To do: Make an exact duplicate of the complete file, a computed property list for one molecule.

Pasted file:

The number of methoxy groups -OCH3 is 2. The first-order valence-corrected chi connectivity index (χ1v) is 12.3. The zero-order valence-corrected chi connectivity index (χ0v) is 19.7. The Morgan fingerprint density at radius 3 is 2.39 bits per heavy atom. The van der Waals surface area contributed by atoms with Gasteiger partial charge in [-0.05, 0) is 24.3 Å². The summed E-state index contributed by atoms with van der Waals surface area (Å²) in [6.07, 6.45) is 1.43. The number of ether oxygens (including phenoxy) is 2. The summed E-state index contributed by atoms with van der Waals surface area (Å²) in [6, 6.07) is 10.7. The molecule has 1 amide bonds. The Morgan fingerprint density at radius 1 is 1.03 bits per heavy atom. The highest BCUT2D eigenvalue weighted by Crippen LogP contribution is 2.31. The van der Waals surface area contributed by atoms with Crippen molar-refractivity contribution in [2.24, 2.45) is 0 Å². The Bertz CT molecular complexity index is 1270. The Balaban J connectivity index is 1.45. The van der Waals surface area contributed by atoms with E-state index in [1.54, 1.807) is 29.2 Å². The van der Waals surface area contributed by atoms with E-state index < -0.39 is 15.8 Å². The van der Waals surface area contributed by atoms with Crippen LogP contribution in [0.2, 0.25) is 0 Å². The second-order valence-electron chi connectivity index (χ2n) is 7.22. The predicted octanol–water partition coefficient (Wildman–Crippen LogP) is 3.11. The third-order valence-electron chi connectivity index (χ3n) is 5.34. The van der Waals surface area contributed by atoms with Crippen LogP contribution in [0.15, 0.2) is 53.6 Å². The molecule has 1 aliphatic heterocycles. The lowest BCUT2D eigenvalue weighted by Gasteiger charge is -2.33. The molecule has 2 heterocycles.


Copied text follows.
The number of methoxy groups -OCH3 is 2. The first-order valence-corrected chi connectivity index (χ1v) is 12.3. The zero-order valence-corrected chi connectivity index (χ0v) is 19.7. The Morgan fingerprint density at radius 3 is 2.39 bits per heavy atom. The van der Waals surface area contributed by atoms with Gasteiger partial charge in [-0.05, 0) is 24.3 Å². The summed E-state index contributed by atoms with van der Waals surface area (Å²) in [6.07, 6.45) is 1.43. The number of ether oxygens (including phenoxy) is 2. The summed E-state index contributed by atoms with van der Waals surface area (Å²) in [6, 6.07) is 10.7. The molecule has 1 amide bonds. The Morgan fingerprint density at radius 1 is 1.03 bits per heavy atom. The highest BCUT2D eigenvalue weighted by Crippen LogP contribution is 2.31. The van der Waals surface area contributed by atoms with Crippen molar-refractivity contribution in [2.24, 2.45) is 0 Å². The Bertz CT molecular complexity index is 1270. The Balaban J connectivity index is 1.45. The van der Waals surface area contributed by atoms with E-state index in [1.54, 1.807) is 29.2 Å². The van der Waals surface area contributed by atoms with E-state index < -0.39 is 15.8 Å². The van der Waals surface area contributed by atoms with Crippen LogP contribution in [0.2, 0.25) is 0 Å². The second-order valence-electron chi connectivity index (χ2n) is 7.22. The predicted octanol–water partition coefficient (Wildman–Crippen LogP) is 3.11. The third-order valence-electron chi connectivity index (χ3n) is 5.34. The van der Waals surface area contributed by atoms with Crippen LogP contribution in [0.15, 0.2) is 53.6 Å². The molecule has 1 aliphatic heterocycles. The lowest BCUT2D eigenvalue weighted by Gasteiger charge is -2.33. The molecule has 2 heterocycles.